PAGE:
Ballymount Gatehouse being brought back to life

By Mary Dennehy

WORK on the Ballymount Gatehouse, at the site of what was Ballymount Castle, has commenced, with locals travelling on the Red Luas Line in prime position to watch as this protected structure is brought back to life.

Located between the M50 at Kingswood/Ballymount and the Kingswood and Red Cow Luas stops, Ballymount Gatehouse emerged from the overgrowth last year when its walls were freed of thick, creeping ivy and heavy vegetation. 

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Work underway at Ballymount Gatehouse

Ballymount Castle is believed to have been constructed in 1622 by William Parsons, with the restoration of its gatehouse on the agenda of local groups and elected representatives for a number of years.

South Dublin County Council confirmed to The Echo that Ballymount Gatehouse is one of the Architectural Conservation Projects being undertaken this year for local authority owned protectured structures.

The project is being managed by the council’s Architectural Conservation Officer Ms Irenie McLoughlin under Land Use Planning and Transportation Departments projects – with Capital funds allocated.

In a comment to The Echo, Ms McLoughlin said: “Vegetation and site clearance were completed during 2019 as part of initial works in order that a full condition assessment and survey of the structure could be carried out by a consultant conservation engineer. 

“A full scope of works for remedial repair/conservation works was prepared and specialist conservation contractors were engaged.”

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Workers in Ballymount Gatehouse, at the site of what was Ballymount Castle (Image: Deputy Francis Noel Duffy)

Conservation works , which commenced in September, are expected to be completed by early November 2020.

“The support of Transdev and South Dublin County Council Public Realm have assisted in allowing this project as the site has provided a few logistical problems which were overcome”, Ms McLoughlin said.

“The conservation repairs are the priority works under the current project.

“However, once the Architectural Conservation works are complete the feasibility of lighting the structure and providing interpretation will be looked into, in collaboration with Public Realm Section of the council by way of possibly providing information boards within the parkland so that the Gatehouse can be viewed safely from the Parkland side of the Luas track.”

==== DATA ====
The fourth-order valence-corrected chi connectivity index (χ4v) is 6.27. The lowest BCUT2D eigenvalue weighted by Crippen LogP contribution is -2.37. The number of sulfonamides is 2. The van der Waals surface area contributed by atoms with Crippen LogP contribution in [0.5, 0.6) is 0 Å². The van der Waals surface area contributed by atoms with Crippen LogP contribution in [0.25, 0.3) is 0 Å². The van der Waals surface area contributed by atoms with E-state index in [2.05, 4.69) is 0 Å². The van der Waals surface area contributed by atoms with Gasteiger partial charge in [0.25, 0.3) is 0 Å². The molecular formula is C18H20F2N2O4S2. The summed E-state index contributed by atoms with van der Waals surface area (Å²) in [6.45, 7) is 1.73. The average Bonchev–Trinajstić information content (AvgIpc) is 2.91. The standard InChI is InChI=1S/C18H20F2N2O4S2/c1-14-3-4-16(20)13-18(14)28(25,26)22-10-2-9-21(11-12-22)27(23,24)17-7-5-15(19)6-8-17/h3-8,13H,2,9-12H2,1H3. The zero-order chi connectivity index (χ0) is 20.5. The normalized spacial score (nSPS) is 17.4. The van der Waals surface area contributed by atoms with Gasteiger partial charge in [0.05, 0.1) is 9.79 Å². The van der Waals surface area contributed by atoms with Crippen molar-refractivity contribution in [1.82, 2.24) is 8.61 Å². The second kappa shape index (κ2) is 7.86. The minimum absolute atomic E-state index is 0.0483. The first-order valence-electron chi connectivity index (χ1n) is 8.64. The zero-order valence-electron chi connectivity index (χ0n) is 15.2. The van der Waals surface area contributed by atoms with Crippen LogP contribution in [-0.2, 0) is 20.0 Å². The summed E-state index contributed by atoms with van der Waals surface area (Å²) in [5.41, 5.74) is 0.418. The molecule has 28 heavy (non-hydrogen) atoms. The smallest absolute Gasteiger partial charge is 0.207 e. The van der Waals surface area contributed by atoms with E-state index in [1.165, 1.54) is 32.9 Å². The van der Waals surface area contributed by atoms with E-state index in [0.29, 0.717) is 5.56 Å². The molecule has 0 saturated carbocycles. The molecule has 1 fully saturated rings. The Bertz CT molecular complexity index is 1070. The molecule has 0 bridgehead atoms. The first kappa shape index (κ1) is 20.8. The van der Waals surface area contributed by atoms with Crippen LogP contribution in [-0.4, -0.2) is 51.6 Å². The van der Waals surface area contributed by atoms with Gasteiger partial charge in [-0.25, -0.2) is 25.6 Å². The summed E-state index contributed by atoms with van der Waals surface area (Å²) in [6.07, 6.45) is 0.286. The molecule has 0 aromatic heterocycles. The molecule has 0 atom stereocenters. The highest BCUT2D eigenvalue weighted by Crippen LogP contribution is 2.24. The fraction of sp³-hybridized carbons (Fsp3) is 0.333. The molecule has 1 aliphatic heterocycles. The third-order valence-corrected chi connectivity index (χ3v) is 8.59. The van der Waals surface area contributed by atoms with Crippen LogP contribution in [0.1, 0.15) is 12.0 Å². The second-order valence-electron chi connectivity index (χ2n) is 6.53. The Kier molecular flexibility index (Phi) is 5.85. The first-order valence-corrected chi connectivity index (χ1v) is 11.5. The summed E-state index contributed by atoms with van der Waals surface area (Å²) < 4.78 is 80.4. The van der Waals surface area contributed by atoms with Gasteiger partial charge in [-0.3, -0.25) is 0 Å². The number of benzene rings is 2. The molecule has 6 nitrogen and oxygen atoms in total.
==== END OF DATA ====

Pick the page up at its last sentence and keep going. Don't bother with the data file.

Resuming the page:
Dublin South West TD Francis Noel Duffy has been part of group calls for the conservation of the structure since he was a sitting councillor with South Dublin County Council.

Deputy Duffy (GP) was among a number of councillors calling for the conservation of Ballymount Gatehouse, alongside local residents and community groups.

Some eight years ago, the restoration of Ballymount Gatehouse was highlighted by Tallaght Community Council (TCC) while in 2015, local historian Ed Mooney expressed his sadness over the gatehouse being hidden “behind a thick blanket of bushes”.

Speaking with The Echo, Deputy Duffy said: “It took some time for us to get here.

“For people living in Tallaght, this is your history.

“It’s kind of like a family tree, it gives you a sense of where you’re from, a sense of place.”

Cllr Duffy, who spoke of his upbringing in Monaghan, stressed how places and structures connect people to their community, and their hometown’s heritage.

As a councillor in 2014, Deputy Duffy established the Architectural Conservation Forum which, sitting within the Planning SPC (Special Policy Committee) of South Dublin County Council, identified Ballymount Gatehouse as a conservation project.

Local residents and commuters traveling past on the Red Line Luas can keep an eye on conservation works and watch as this important piece of Tallaght history is restored and conserved for generations to come.

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